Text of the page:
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Practicality on Charter Schools finally becoming a Reality in PA but much more needs to be done!

The death of cyber charter schools in Pa.?

A new bill in the Pa. State Senate could mean the end for cyber charter schools in the state. (AP Photo/Pat Wellenbach, file)

A new bill in the Pa. State Senate could mean the end for cyber charter schools in the state. (AP Photo/Pat Wellenbach, file)

A proposal with potentially dire consequences for Pennsylvania’s cyber charter schools re-emerged in Harrisburg this session.

And one of the politicians pushing it now has a key education post in the state capital.

The proposal, formally introduced as Senate Bill 34 last month, would require a family to pay out-of-pocket tuition to attend a cyber charter school if their home district offers a “cyber-based program equal in scope and content.”

Depending on its interpretation and implementation, this measure could halt the flow of millions in taxpayer dollars from traditional school districts to cyber charters. If the law applies to any school district with some sort of digital learning program, cyber charters could be in big trouble.

“I think cyber charter schools would no longer exist,” said Maurice Flurie III, CEO of Commonwealth Charter Academy, the state’s second-largest cyber charter.

Last week, Rep. Curt Sonney (R-Erie) announced plans to introduce a similar bill in the State House. Sonney has authored legislation like this in past sessions. But it’s the first time he’ll do so as chair of the House Education Committee, a position he assumed in January.

In a co-sponsorship memo, he said his bill “will encourage school districts to offer full-time cyber education programs to their students, will encourage students to enroll in these school district programs, and ultimately will result in savings for school districts.”

Cyber charter critics often point to the fact the schools generally score poorly on standardized tests. All but one of the state’s 15 cyber charters ranked in the bottom quartile of all schools on Pennsylvania’s rating system in 2017. Cyber charters say those scores reflect the students they serve, many of whom struggled in prior schools.

Other critics say cyber charters burden traditional school districts financially.

Districts have to send a per-pupil tuition fee every time a student from their district decides to attend a cyber charter. The same setup exists for students in brick-and-mortar charter schools.

Unlike brick-and-mortar charters, though, traditional districts don’t oversee or approve cyber charters. The state’s department of education does that. And it means districts don’t control the number of students who can opt for cybers — most of which are currently operating under expired agreements.

“We are taking money away from the students in our school district to give to a cyber charter school that has had no accountability [to the district],” said Damaris Rau, superintendent of the School District of Lancaster, which sends over $2 million to cyber charters each year.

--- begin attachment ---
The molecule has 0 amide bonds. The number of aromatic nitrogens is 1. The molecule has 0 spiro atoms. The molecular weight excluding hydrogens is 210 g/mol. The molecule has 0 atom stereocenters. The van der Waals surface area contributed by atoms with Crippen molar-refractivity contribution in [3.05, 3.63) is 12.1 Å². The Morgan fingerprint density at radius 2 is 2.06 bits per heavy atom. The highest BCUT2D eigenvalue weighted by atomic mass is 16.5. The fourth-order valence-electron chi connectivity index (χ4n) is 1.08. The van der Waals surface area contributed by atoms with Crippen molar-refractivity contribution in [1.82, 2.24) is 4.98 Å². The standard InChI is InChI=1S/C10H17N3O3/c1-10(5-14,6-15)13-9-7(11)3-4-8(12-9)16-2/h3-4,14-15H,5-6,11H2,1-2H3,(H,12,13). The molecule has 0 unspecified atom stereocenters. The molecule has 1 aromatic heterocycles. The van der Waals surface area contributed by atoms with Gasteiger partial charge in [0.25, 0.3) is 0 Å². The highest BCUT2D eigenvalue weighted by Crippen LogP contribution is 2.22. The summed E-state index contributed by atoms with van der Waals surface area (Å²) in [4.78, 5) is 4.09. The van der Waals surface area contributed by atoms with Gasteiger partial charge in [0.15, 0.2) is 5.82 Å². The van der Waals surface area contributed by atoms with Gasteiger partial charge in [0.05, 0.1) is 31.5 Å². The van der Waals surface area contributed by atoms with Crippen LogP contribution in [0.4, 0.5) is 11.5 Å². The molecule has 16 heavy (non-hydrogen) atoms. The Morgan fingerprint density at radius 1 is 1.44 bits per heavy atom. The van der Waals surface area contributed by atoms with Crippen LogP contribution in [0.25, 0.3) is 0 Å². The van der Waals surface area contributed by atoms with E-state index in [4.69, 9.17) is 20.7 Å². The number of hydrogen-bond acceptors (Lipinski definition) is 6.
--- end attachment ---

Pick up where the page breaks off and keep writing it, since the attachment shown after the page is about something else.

Cyber charter opponents also argue that the amount of money traditional districts send to cyber charters outpaces the actual cost of educating a student online.

A 2018 survey by the Pennsylvania Association of School Administrators (PASA) found districts pay, on average, $11,306, for each general education student attending a cyber charter, and $24,192 for special education students.

The same survey said the “vast majority” of district-run cyber schools cost $5,000 or less per student.

“It’s crazy,” said State Sen. Judy Schwank (D-Berks), of the fees districts pay to cyber charters. “It’s not based on actual delivery of educational programming.”

Over 35,000 students attend cyber charters in Pennsylvania, trailing onlyCalifornia and Ohio.

Opponents of the proposal say it would spur a parent revolt and contradict the values of school choice.

“They pick a charter school or a cyber charter school because the district has, in essence, failed their child,” said Ana Meyers, who heads the Pennsylvania Coalition of Public Charter Schools.

Keystone Crossroads could not confirm the number of districts with in-house cyber programs that might meet the threshold established by Senate Bill 34. Schwank, the bill’s primary sponsor, couldn’t provide a list. Neither could the Pennsylvania Department of Education.

The 2018 PASA survey found at least 152 of the state’s 500 school districts have a local cyber school option, and that two-thirds of those programs came online in the last five years. Only 172 districts responded to PASA’s inquiry, so that number could be even higher.

In 2016-17, traditional school districts sent $463 million to cyber charter schools. Just 20 school districts account for a third of that total, and 19 of those districts advertise some sort of in-house program on their websites.

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